With his ever present yachting cap perched jauntily atop his balding head, burly 5 feet 11 inches tall, hazel – eyed Dick Charles was an imposing larger than life character.
Richard Stanley (Dick) Charles was the youngest son of Laura and Edward, a master builder and was born in England at Moseley Worcester on April 23rd 1901. The family moved to Canada and Mexico before settling in Hobart during 1913. Dick was successful in obtaining an apprenticeship as a fitter and turner with the IXL Jam and Sauce company and went on to become an aircraft mechanic, being employed as a ground engineer with the Australian Aircraft Engineering Co. at Mascot, obtaining licence no. 15. During 1923 he married Ruth Kelly and in 1924 they moved to Hurstville where he established a motor trading business.
In 1927 he was a founder of the St. George Motor Boat Club. Having a need for speed he built his own boat which he named the ‘Eagle’. Powered by a 360 hp Rolls Royce aircraft motor it could attain a speed of 89 mph and for a time held the record as the fastest boat in Australia.
In 1937 he began to manufacture and sell caravans from premises in McEvoy street Alexandria. Named the “Charlavan” it was Australia’s first pop – top van (Australian patent no. 3587) and was produced in 3 models, the Charlavan Junior for 67 pounds, the Charlavan Senior for 95 pounds and the Charlavan Senior Deluxe for 120 pounds.
During World War 2 he joined the National Emergency Service and became chief instructor at the Hurstville branch. He heard that the Australian Government was looking for inventions to assist the war effort, so he invented a special pulley system which was used for carrying injured soldiers down the Owen-Stanley Ranges of New Guinea.
During his time with the NES he was informed that Vaucluse Council was in need of cliff rescue apparatus to be used by the Police Rescue Squad to retrieve bodies from the bottom of the Gap.
He drew up plans for a system and was asked to construct it which he did, building it at Hurstville. It was found to be satisfactory and put into use. The apparatus was later improved by Hurstville Council Engineer, Mr. Webster.
It was during 1937 while on a camping holiday to Lake Conjola that Dick’s interest in spearfishing was born. He described it in these words:
I had been out hand fishing in my 10ft dinghy. Coming into the bank, I could see fish darting all over the place – mostly blackfish. On impulse, I got into the water, but as every skin diver knows, you can’t see much with the naked eye.
This set me thinking; you can see alright when you look through the sides of a fish tank, so if you looked through a piece of glass, kept water out of your eyes, you should be able to see under water.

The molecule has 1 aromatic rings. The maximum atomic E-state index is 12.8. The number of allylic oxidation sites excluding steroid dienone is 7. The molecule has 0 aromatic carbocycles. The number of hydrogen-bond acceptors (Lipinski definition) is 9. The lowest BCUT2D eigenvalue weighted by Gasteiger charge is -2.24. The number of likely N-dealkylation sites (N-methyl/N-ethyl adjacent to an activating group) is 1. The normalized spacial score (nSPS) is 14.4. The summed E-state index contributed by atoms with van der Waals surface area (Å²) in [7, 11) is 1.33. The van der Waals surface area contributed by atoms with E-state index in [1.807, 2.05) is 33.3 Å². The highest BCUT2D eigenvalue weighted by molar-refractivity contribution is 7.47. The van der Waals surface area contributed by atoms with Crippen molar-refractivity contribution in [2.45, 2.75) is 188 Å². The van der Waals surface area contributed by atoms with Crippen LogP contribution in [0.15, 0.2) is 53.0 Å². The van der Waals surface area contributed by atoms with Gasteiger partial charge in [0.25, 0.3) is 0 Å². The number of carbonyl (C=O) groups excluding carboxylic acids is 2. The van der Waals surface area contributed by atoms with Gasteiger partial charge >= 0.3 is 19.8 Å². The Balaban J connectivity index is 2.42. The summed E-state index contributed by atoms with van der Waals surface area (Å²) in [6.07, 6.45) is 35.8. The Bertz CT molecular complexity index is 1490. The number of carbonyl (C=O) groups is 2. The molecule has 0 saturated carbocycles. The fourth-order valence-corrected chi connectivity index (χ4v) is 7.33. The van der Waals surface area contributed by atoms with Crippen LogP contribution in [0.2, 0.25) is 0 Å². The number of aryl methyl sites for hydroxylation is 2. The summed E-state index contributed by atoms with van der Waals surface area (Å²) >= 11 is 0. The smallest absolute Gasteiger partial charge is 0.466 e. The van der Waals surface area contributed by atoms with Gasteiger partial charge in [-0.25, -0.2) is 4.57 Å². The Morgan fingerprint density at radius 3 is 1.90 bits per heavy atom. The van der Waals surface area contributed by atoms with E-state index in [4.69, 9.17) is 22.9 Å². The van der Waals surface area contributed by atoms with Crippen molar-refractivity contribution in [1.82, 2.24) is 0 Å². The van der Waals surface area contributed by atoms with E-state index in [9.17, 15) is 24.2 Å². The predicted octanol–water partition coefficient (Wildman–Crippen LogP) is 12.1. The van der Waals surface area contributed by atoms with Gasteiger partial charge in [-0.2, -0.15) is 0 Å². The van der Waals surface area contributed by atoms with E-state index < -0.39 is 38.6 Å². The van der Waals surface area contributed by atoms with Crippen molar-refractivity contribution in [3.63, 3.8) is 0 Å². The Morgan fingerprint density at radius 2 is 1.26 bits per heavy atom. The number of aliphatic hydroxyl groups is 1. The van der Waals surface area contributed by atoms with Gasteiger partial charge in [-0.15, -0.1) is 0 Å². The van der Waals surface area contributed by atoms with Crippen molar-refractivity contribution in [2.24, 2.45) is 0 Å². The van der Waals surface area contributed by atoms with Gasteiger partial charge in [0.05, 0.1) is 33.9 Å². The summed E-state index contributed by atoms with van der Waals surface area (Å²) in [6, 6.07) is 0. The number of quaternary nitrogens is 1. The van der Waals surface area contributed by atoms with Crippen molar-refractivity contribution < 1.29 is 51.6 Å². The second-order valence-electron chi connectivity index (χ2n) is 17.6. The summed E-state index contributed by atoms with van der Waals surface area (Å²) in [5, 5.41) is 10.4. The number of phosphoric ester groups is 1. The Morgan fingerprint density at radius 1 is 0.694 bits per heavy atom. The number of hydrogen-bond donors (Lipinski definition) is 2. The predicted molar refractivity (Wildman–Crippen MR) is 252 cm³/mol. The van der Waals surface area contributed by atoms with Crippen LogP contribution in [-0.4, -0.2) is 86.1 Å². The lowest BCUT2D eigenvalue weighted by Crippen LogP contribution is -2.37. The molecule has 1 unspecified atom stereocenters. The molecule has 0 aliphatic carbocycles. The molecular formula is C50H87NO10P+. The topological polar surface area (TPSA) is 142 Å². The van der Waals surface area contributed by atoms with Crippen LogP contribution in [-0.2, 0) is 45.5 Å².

You know what it’s like when you’re away camping, fellas! Something new gets into your bonnet and you can’t rest until you try it out.
By using a round piece of glass, in fact an old mirror with the silver scraped off, fitted into an old tyre tube, I made my first mask and, at the same time opened up an entirely new world to me. I bet all of you got a great thrill out of your first sight underwater! I know I did.
There were all the big niggers swimming about, getting me excited. I grabbed an oar from the boat and tried to stun one underwater. How silly can you get!
Next, I sharpened a six feet stick and prodded at them. I actually hit one, to my amazement, but didn’t get it.
We were due at Burrill Lakes the next day, so we packed our gear and, on the way down, I bought some shark hooks, straightened them out and fixed them on an eight feet piece of wood. There were always plenty of fish under the bridge at Burrill, so I went down after them. I got one or two, but it was always a job to stay down because I was too buoyant”.
Dave Rowling described Dicks first attempt at breathing underwater “Snorkels were unheard of and Dick tried one memorable day at Minnamurra to put a full face contraption on with an air hose attached to a free floating 4 gallon kerosene tin and with a typical ‘she’s apples fellas’ jumped off Minnamurra rail bridge.
It was after that day he became aware it is impossible to suck air down 12 to 15 feet underwater. With 30lb. lead round the middle and safety catches completely unheard of, it was a very bulgy – eyed, purple faced Dick some two minutes later who clawed himself to the mangrove edges’.